Junkyard's 1991 sophomore release, Sixes, Sevens & Nines is head and shoulders above the band's self-titled debut. Unlike Junkyard, Sixes, Sevens & Nines benefits from a punchy Ed Stasium production and mix that captures the band in all its ragged glory. If Junkyard's sound wasn't defined on its freshman outing, the band veers into full-on Lynyrd Skynyrd/AC/DC territory on this baby. On the song front, the weak opening call to arms of "Back on the Streets" is followed by the Rose Tatooish "All the Time in the World." The aforementioned track neatly sums up Junkyard's sound in a 4:10 flurry: laid-back rhythm guitars à la Malcom Young, in-the-pocket drumming, and boogie-woogie keys. "Slippin' Away," a collaboration with master tunesmith Steve Earle (Earle also sings backup on two of the album's other tracks), showcases the band's gentler side. Although, its monster ballad intonation is evident, "Slippin' Away" never takes flight. With a better arrangement, the tune could have/should have become a classic for the band (à la "She Talks to Angels" by the Black Crowes). If "Nowhere to Run" is lackluster, the boogie-woogie of "Misery Loves Company is a classic homage to "Rocks Off" from Exile on Main Street. Although Junkyard held promise, the band would never reach a mass audience. Always solid but never all that compelling, the band would spontaneously combust shortly hereafter.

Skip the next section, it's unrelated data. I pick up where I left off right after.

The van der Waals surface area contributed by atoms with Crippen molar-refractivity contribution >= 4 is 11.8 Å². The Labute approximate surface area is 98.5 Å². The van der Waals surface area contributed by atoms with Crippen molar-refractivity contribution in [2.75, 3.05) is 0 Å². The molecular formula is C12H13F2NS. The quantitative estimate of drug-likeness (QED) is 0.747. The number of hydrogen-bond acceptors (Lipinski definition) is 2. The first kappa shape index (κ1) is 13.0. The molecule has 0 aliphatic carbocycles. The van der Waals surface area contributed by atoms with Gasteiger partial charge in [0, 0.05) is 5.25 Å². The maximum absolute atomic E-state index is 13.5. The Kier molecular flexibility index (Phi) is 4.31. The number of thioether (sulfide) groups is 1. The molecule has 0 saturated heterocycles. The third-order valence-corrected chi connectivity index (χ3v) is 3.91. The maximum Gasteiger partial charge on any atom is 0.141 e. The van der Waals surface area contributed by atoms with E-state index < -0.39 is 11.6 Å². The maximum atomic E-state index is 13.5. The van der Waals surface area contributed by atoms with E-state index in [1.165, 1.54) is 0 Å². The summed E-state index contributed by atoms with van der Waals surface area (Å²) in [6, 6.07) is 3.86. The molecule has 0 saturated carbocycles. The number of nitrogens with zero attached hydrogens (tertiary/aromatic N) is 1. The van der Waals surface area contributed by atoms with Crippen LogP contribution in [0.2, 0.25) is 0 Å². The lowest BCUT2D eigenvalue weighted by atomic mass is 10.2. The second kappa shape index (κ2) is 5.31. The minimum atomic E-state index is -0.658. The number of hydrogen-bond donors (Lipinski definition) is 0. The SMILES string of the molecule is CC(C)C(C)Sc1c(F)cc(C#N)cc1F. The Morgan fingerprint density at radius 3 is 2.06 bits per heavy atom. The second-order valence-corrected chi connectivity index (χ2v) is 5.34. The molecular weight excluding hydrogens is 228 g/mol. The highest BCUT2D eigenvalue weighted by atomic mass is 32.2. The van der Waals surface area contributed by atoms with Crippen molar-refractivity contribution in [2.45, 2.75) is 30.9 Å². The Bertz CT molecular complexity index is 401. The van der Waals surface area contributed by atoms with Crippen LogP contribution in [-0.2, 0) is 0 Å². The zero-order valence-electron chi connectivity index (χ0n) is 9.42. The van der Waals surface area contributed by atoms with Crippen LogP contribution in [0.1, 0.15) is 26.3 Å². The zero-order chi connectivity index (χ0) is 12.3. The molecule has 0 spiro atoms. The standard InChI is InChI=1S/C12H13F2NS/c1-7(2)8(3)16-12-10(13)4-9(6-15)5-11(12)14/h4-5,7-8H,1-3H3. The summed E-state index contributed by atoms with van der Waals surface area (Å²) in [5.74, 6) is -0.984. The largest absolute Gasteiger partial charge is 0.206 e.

AllMusic Review by John Franck